Chapter no 9

Fahrenheit 451


Kingsley Amis

From chapter IV, “Utopias 1”

Bradbury is the Louis Armstrong of science fiction, not in the sense of age or self-repetition, but in that he is the one practitioner well-known by name to those who know nothing whatever about his field. . . .

e suppression of fantasy, or of all books, is an aspect of the conformist society often mentioned by other writers, but with Bradbury it is a specialty. His novel Fahrenheit 451—supposedly the temperature at which book paper ignites—extends and fills in the assumptions of “Usher II.” e hero, Montag, is a fireman, which means that on receiving an alarm he and his colleagues pile on to the wagon and go off and burn somebody’s house down, one with books in it, under the regulations of the Firemen of America, “Established, 1790, to burn English-influenced books in the Colonies. First Fireman: Benjamin Franklin.” In the expected central dialogue, the fire chief explains to Montag how it all came about:




Classics cut to fit fifteen-minute radio shows, then cut again to fill a two-minute book column, winding up at last as a ten- or twelve-line dictionary resume. I exaggerate, of course. e dictionaries were for

reference. But many were those whose sole knowledge of Hamlet . . . was a one-page digest in a book that claimed: now at last you can read all the classics; keep up with your neighbors. Do you see? Out of the nursery into the college and back to the nursery; there’s your intellectual pattern. . . . Life is immediate, the job counts, pleasure lies all about after work. . . . More sports for everyone, group spirit, fun, and you don’t have to think, eh? . . . Authors, full of evil thoughts, lock up your typewriters. . . . We must all be alike. Not everyone born free and equal, as the Constitution says, but everyone made equal. Each man the image of every other; then all are happy, for there are no mountains to make them cower, to judge themselves against. So! A book is a loaded gun in the house next door. Burn it. Take the shot from the weapon. . . . Ask yourself, What do we want in this country, above all? People want to be happy, isn’t that right? Haven’t you heard it all your life? I want to be happy, people say. Well, aren’t they? Don’t we keep them moving, don’t we give them fun? at’s all we live for, isn’t it? For pleasure, for titillation? And you must admit our culture provides plenty of these. . . . If you don’t want a man unhappy politically, don’t give him two sides to a question to worry him; give him one. Better yet, give him none. . . . Don’t give [him] any slippery stuff like philosophy or sociology to tie things up with. at way lies melancholy.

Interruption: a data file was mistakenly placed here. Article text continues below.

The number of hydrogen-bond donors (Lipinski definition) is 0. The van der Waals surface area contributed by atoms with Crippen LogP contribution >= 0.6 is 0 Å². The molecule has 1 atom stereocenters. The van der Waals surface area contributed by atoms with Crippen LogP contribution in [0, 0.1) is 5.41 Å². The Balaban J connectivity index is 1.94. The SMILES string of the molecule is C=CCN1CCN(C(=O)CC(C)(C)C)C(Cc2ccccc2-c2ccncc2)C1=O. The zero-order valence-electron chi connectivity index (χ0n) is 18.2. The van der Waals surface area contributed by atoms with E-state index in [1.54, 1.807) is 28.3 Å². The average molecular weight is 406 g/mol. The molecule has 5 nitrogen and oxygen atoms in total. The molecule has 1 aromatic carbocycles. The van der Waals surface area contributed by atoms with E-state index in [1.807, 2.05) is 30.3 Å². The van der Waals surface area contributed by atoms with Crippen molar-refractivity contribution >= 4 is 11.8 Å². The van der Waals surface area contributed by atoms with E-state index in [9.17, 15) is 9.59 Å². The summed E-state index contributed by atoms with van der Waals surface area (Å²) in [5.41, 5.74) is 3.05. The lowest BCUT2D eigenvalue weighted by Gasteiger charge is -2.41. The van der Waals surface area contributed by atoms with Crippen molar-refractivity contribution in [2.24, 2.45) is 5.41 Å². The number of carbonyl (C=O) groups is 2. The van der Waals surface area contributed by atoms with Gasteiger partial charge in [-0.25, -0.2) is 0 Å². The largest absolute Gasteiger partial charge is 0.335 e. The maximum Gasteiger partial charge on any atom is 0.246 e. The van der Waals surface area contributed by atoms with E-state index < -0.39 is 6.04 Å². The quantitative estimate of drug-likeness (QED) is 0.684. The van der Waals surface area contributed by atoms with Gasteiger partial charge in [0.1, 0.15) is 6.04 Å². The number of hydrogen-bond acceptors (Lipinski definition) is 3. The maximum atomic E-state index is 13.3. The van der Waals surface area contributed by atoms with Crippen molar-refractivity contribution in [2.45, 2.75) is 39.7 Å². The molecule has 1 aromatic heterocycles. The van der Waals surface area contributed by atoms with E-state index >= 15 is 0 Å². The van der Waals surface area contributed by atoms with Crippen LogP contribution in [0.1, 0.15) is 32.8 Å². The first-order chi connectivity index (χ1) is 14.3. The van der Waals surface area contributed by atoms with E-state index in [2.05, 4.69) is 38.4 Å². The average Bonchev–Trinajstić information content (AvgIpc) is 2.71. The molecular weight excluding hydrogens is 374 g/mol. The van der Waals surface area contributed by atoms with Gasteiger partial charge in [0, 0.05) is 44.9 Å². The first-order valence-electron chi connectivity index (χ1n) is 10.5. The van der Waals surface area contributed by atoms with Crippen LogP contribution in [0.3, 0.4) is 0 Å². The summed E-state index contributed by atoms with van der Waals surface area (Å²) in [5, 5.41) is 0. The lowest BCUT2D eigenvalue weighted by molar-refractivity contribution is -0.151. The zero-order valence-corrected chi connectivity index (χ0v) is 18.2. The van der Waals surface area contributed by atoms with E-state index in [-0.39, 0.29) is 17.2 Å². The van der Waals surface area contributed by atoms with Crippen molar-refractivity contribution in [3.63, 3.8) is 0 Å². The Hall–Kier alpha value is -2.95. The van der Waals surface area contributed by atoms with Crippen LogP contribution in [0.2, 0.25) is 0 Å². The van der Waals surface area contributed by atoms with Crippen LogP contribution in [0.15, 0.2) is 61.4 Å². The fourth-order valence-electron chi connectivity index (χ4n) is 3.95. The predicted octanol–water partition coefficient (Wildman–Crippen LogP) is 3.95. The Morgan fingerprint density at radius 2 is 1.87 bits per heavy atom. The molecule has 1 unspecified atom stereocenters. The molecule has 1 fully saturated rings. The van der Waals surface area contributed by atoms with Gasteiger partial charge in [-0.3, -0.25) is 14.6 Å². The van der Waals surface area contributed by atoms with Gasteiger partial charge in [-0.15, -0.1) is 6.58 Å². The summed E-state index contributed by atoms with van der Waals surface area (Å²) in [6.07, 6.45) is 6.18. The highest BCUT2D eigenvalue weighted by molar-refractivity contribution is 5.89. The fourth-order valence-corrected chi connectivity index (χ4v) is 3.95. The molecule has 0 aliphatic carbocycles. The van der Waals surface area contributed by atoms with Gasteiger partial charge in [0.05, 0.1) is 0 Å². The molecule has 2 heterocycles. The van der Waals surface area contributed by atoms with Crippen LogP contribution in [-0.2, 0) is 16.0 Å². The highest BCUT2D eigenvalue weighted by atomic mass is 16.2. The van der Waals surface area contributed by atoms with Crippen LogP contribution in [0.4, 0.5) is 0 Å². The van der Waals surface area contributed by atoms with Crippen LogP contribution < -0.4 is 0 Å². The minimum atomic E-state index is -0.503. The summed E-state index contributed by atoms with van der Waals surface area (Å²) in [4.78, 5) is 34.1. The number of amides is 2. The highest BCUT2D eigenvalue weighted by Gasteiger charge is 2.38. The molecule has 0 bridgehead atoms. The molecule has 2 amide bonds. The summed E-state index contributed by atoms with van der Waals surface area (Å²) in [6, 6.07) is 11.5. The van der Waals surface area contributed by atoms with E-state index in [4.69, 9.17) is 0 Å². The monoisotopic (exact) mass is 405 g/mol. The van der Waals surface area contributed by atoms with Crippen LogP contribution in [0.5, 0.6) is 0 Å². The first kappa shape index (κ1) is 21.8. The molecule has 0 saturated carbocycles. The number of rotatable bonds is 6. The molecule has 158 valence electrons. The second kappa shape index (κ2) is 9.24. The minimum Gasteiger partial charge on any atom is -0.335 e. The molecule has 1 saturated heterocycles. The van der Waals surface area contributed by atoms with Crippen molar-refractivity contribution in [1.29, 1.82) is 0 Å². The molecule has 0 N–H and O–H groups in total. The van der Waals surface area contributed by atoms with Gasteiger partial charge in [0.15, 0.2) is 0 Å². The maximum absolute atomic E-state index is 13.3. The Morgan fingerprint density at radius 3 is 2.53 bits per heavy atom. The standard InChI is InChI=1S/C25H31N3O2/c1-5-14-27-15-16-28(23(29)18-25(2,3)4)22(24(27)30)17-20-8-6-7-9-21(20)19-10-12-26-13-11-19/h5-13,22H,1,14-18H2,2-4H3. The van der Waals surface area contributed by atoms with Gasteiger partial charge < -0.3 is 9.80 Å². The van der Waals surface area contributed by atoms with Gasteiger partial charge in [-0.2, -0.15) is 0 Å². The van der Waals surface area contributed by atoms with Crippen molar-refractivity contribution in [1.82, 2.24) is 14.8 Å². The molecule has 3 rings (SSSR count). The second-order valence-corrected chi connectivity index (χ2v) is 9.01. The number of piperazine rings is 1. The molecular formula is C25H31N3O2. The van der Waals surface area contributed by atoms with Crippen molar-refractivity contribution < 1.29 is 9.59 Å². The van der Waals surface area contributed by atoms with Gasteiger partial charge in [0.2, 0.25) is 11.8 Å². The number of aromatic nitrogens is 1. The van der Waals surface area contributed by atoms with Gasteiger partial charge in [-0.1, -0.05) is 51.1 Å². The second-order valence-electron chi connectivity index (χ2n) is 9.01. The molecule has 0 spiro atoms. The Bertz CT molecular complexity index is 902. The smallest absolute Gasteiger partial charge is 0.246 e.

One could oer plenty of objections to that, starting with the apparently small point that complacency about sociology, which Bradbury shares with his colleagues, is at least as bad as complacency about the tabloidization of the classics, and that what we ought to want is less sociology, not more. Further, there is about Bradbury, as about those I might call the nonfiction holders of his point of view, a certain triumphant lugubriousness, a kind of proleptic schadenfreude (world copyright reserved), a relish not always distinguishable here from satisfaction in urging a case, but dierent from it, and recalling the relish with which are recounted the horrors of Nineteen Eighty-Four and a famous passage that prefigures it in Coming Up for Air. Jeremiah has never had much success in pretending he doesn’t thoroughly enjoy his job, and whereas I agree with him, on the whole, in his dislike of those who reach for their revolver when they hear the word “culture,” I myself am getting to the point where I reach for my earplugs on hearing the

phrase “decline of our culture.” But in this respect Bradbury sins no more grievously than his nonfiction colleagues, whom he certainly surpasses in immediacy, for Fahrenheit 451 is a fast and scaring narrative, a virtue hard to illustrate by quotation. ere are at least two good dramatic coups, one when a creature called the Mechanical Hound, constructed to hunt down book owners and other heretics, looks up from its kennel in the fire station and growls at the hero; the other when Montag goes out on duty with the Salamander, as the fire engine is called, and finds that the alarm refers to his own house. e book emerges quite creditably from a comparison with Nineteen Eighty-Four as inferior in power, but superior in conciseness and objectivity. At the end, of course, Montag eludes the Mechanical Hound and joins a band of distinguished hoboes who are preserving the classics by learning them by heart.

Bradbury’s is the most skillfully drawn of all science fiction’s conformist hells. One invariable feature of them is that however activist they may be, however convinced that the individual can, and will, assert himself, their programme is always to resist or undo harmful change, not to promote useful change. It is quite typical that the revolutionary party in e Space Merchants should be called the Conservationists. us to call the generic political stance of science fiction “radical,” as I have done, is not quite precise: it is radical in attitude and temper, but strongly conservative in alignment.is, however, does not weaken its claim to be regarded as, some of the time and in some sense, a literature of warning, as propaganda, not always unintelligent, against the notion that we can leave the experts to work things out for us. Such is equally the impression given, I think, by our next topic, utopias in which the forces of evil show themselves in economic and technological, rather than political, terms. As I said at the beginning, these departments are not, and should not be, readily separable, but emphasis can be graded. In the next section I shall show how Mrs. Montag amused herself while Montag was busy on his incendiary routine of “Monday . . . Millay, Wednesday Whitman, Friday Faulkner.”




From chapter V, “Utopias 2”

Without turning on the light he imagined how this room would look. His wife stretched on the bed, uncovered and cold, like a body displayed on the lid of a tomb, her eyes fixed to the ceiling by invisible threads of steel, immovable. And in her ears the little

Seashells, the thimble radios tamped tight, and an electronic ocean of sound, of music and talk and music and talk coming in, coming in on the shore of her unsleeping mind. e room was indeed empty. Every night the waves came in and bore her off on their great tides of sound, floating her, wide-eyed, toward morning. ere had been no night in the last two years that Mildred had not swum that sea, had not gladly gone down in it for the third time.